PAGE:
ArchiWEB Explorer: Norman Foster

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Norman's Architecture Adventure

Norman's Architecture Adventure
Joshua P. Sanabria
GoArchitect, October 2018

Hardcover | 8-1/2 x 8-1/2 inches | # pages | # illustrations | English | ISBN: 978-1732945104 | $24.99

Publisher Description:
Norman is a young boy who wants to be an architect just like his mom. One day he goes on an unexpected adventure and along the way explores his imagination, meets new friends, and learns about the joy of architecture.

Through gorgeous illustrations and a relatable story Norman's Architecture Adventure teaches children how having an imagination is the greatest adventure anyone can have. Nothing holds Norman back, he sees what could be and he creates it. He is unrestricted by age, ethnicity, or preconceptions.
dDAB Commentary:

Spotlight: Norman Foster

Spaceport America. Image © Nigel Young Spaceport America. Image © Nigel Young

Arguably the leading name of a generation of internationally high-profile British architects, Norman Foster (born 1 June 1935)—or to give him his full title Norman Robert Foster, Baron Foster of Thames Bank of Reddish, OM, HonFREng—gained recognition as early as the 1970s as a key architect in the high-tech movement, which continues to have a profound impact on architecture as we know it today.

LG Goes Architecture

Before heading to work this morning I caught a glimpse of a commercial on TV for LG Signature. What stood out was the way the LG products – refrigerator, television, washing machine, air purifier – were positioned in front of some fairly notable, if not all widely known, works of architecture.

There's Johan Otto Von Spreckelsen's La Grande Arche in Paris:

Fumihiko Maki's Four World Trade Center in New York:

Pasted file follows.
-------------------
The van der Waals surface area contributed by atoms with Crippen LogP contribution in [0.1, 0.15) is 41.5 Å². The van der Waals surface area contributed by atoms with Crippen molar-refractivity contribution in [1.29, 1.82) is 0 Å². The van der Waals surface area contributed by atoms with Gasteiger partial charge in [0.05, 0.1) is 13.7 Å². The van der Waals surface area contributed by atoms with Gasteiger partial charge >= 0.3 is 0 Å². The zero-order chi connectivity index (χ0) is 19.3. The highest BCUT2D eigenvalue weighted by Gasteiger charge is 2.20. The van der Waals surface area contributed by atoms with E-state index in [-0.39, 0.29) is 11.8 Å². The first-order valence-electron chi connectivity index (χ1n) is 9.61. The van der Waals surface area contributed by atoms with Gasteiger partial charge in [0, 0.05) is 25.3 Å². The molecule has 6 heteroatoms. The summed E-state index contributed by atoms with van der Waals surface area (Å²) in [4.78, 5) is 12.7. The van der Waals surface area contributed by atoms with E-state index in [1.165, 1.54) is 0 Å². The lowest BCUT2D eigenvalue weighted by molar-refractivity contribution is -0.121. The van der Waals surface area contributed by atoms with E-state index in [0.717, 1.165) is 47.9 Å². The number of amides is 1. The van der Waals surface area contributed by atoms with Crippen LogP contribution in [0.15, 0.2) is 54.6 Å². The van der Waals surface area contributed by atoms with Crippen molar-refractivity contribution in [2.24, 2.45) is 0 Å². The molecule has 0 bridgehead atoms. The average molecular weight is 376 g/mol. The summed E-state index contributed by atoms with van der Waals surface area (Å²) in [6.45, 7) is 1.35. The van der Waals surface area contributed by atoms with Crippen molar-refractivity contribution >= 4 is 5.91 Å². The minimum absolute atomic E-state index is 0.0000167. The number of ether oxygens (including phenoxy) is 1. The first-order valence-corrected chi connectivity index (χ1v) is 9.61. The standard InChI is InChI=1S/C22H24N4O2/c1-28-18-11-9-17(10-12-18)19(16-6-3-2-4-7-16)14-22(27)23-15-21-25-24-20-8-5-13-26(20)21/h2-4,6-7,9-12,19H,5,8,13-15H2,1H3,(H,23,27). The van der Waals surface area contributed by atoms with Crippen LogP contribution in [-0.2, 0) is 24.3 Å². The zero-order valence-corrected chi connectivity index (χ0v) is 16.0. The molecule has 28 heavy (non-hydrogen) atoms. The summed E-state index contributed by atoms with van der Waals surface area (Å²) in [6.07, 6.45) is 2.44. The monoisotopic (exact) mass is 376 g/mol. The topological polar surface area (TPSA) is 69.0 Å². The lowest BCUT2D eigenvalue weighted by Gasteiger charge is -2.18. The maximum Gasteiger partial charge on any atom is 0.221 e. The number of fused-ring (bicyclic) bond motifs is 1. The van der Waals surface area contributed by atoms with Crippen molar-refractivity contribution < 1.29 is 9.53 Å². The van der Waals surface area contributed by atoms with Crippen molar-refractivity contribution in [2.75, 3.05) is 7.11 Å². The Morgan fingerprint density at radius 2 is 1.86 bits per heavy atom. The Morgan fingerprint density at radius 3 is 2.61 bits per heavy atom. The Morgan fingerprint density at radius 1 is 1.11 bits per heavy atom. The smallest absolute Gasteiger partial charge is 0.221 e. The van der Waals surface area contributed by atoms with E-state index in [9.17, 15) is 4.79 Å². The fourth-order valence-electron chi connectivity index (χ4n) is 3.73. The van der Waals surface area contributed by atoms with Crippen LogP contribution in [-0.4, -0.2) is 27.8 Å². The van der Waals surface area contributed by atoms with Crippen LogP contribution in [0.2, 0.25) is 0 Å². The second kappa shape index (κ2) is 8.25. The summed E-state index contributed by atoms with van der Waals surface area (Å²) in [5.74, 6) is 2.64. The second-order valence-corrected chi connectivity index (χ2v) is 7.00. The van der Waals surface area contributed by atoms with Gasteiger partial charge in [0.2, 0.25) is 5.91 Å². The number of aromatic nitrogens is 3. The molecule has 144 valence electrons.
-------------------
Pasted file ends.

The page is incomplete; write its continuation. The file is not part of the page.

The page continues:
James Stirling's State University of Music and Performing Arts in Stuttgart:

And Norman Foster's 30 St. Mary Axe in London:

‘Bring it on’: Airport tsar backs architects’ airport visions

London airport advisor Daniel Moylan has welcomed proposals by Norman Foster, Gensler and Make to increase air capacity in the south east

¡Feliz Cumpleaños César Pelli!

Cortesía de Construye Argentina

“[La arquitectura puede definirse como] Dar una respuesta apropiada y una interpretación artística adecuada a los problemas que se nos presentan en cada proyecto en particular.”

Hoy el arquitecto argentino César Pelli conocido por diseñar algunos de los edificios más altos del mundo, como las Torres Petronas en Kuala Lumpur, la Torre de Cristal en Madrid, y el Edificio Costanera Center en Santiago de Chile, cumple 87 años.

Nacido en Tucumán, estudió arquitectura en la Universidad Nacional de Tucumán y en 1952 se trasladó a Estados Unidos, desde donde ha realizado gran parte de su carrera dirigiendo el estudio Pelli-Clarke-Pelli.

Foster urges West to look to China for infrastructure lessons

Norman Foster has urged Western governments to learn from China how to make bold, quick changes to their infrastructure

Defender of the Faith

0213c_AR_Columns_LOOMIS_hires01 Vittorio Garatti’s revolutionary ballet school in Cuba has sat unfinished for nearly 50 years. Now, as Norman Foster prepares for a major renovation, Garatti is trying to preserve his project’s legacy.

Cyclist Utopia Unveiled in Norman Foster’s Elevated SkyCycle Highways

cyclist utopia, skycycle, norman foster, foster + partners, london, bicycle commuting, urban cycling, cyclist fatalities, cycle safety, car-free highways, bicycle highways,

Architect and cycling enthusiast Sir Norman Foster just unveiled plans for the SkyCycle, a “cycle utopia” that soars up and above the congested streets of London. The three-story high bicycle highway is envisioned to cover 135 miles routed above the city’s existing rail lines. The sky-high scheme was created as a response to growing concerns over bicycle safety and the mounting physical constraints of adding on-the-ground segregated bike paths.

Coming Soon: Checking the Vital Signs of the World's Planned Mega-Projects

Rendering: Construction Digital If the economic downturn threw a wrench into the development machine back in 2008, that machine has been successfully restarted in recent years, as record-breaking projects have started up or, in some cases, restarted, while a few grand projects have been left to collect dust. Much of the new development is occurring in what used to be called the developing world, like India, where the India Tower was planned for Mumbai.